Research suggests that the health of your mouth mirrors the condition of your body as a whole.
For example, when your mouth is healthy, chances are your overall health is good, too. On the other hand, if you have poor oral health, you may have other health problems.
Oral health is fundamental to overall health, wellbeing and quality of life. A healthy mouth enables people to eat, speak and socialise without pain, discomfort or embarrassment.
Did you know? Healthy employees are likely to be 3 x more productive
A recent study indicated that the healthiest Australian employees are almost three times more productive than their unhealthy colleagues.
Health, happiness, and productivity at work are directly related.
Many conditions cause oral health signs and symptoms
Your mouth is a window into what’s going on in the rest of your body, often serving as a helpful vantage point for detecting the early signs and symptoms of systemic disease — a disease that affects or pertains to your entire body, not just one of its parts. Systemic conditions such as diabetes, for example, often first become apparent as mouth lesions or other oral problems.
Your mouth as an infection source for poor wellbeing and oral health
If you don’t brush and floss regularly to keep your teeth clean, plaque can build up along your gum line, creating an environment for additional bacteria to accumulate in the space between your gums and your teeth. This gum infection is known as gingivitis. Left unchecked, gingivitis can lead to a more serious gum infection called periodontitis.
If you have a healthy immune system, the presence of oral bacteria in your bloodstream causes no problems. Your immune system quickly dispenses with them, preventing infection. However, if your immune system is weakened, for example because of a disease, oral bacteria in your bloodstream (bacteraemia) may cause you to develop an infection in another part of your body.
Plaque as a cause of common oral health conditions
Long-term gum infection can eventually result in the loss of your teeth. But the consequences may not end there. Recent research suggests that there may be an association between oral infections — primarily gum infections — and poorly controlled diabetes, cardiovascular disease, pre-term birth etc.
Poorly controlled diabetes
If you have diabetes, you’re already at increased risk of developing gum disease. But chronic gum disease may, in fact, make diabetes more difficult to control, as well. Infection may cause insulin resistance, which disrupts blood sugar control. Read more about oral health and diabetes here.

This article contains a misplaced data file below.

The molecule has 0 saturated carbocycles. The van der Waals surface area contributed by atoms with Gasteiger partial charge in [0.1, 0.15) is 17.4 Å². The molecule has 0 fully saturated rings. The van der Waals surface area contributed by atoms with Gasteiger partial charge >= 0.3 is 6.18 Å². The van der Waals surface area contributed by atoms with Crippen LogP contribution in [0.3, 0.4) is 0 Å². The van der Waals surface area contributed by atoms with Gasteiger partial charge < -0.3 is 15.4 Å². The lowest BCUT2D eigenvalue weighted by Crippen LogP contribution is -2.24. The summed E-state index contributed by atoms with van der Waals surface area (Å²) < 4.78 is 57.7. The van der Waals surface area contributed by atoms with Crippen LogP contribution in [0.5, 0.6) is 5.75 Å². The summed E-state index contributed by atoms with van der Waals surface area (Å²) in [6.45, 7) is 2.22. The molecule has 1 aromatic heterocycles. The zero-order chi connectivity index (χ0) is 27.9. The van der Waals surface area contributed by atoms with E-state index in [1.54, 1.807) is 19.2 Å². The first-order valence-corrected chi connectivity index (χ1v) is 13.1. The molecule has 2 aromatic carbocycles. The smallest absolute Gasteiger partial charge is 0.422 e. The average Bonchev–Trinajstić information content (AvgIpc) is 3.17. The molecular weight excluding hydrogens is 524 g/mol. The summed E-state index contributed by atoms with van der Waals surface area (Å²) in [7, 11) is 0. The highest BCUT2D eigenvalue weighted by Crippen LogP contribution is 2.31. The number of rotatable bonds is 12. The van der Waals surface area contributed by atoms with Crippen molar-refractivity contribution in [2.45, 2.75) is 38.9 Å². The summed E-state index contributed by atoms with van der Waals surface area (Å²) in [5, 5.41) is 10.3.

Oral inflammation due to bacteria (gingivitis) may also play a role in clogged arteries and blood clots. It appears that bacteria in the mouth may cause inflammation throughout the body, including the arteries. This inflammation may serve as a base for development of atherosclerotic plaques in the arteries, possibly increasing your risk of a heart attack or stroke. Some research suggests that people with gum infections are also at increased risk of heart attack and stroke.
Severe gum disease may increase the risk of pre-term delivery and giving birth to a low birth weight baby. Find out more with our Oral Health tips for pregnant mums.
Digestion begins with physical and chemical processes in the mouth, and oral health problems here can lead to intestinal failure, irritable bowel syndrome, coeliac disease and other digestive disorders.
Your teeth may be a major cause for lack of sleep and disturbed sleep, if you are having trouble sleeping, suffer sleep apnoea and/or snoring then please contact a dentist.
What you can do to maintain optimal oral health for your team!
Get regular check- ups with your dentist
Seeing a dentist regularly helps to keep your mouth in good condition and allows your dentist to watch for developments that may point to other health issues. Dental Care Professionals recommend a dental check up every 6 months. A dental exam can also detect poor nutrition and hygiene, growth and development problems and improper jaw alignment.
Join your team up to a dental wellness program
Partnering with a preferred oral health provider and offering employee benefits as part of a wellness program is an ideal way to help promote oral health and overall health of your team. Dental Care Professionals (DCP) is committed to providing a personalised and gentle professional dental care experience and is offering local businesses the opportunity to sign up for FREE to the Dental Care Professionals Corporate Dental Program.
Practice good oral hygiene at home
At home, you can practice good oral hygiene by:
- Brushing twice a day for at least two minutes, using fluoridated toothpaste.
- Floss daily to remove plaque from places your toothbrush can’t reach.
- Eat a healthy diet to provide the nutrients necessary (vitamins A and C,) to prevent gum disease.
- Avoid smoking, known to contribute to gum disease and oral cancer.
- Reduce sugar intake, minimise sweet treats and sugary juices etc.
The most effective way of detecting early signs of gum diseases is by visiting your dentist.
Find out more about Dental Care Professionals and the Corporate Dental Program here.Leave a reply →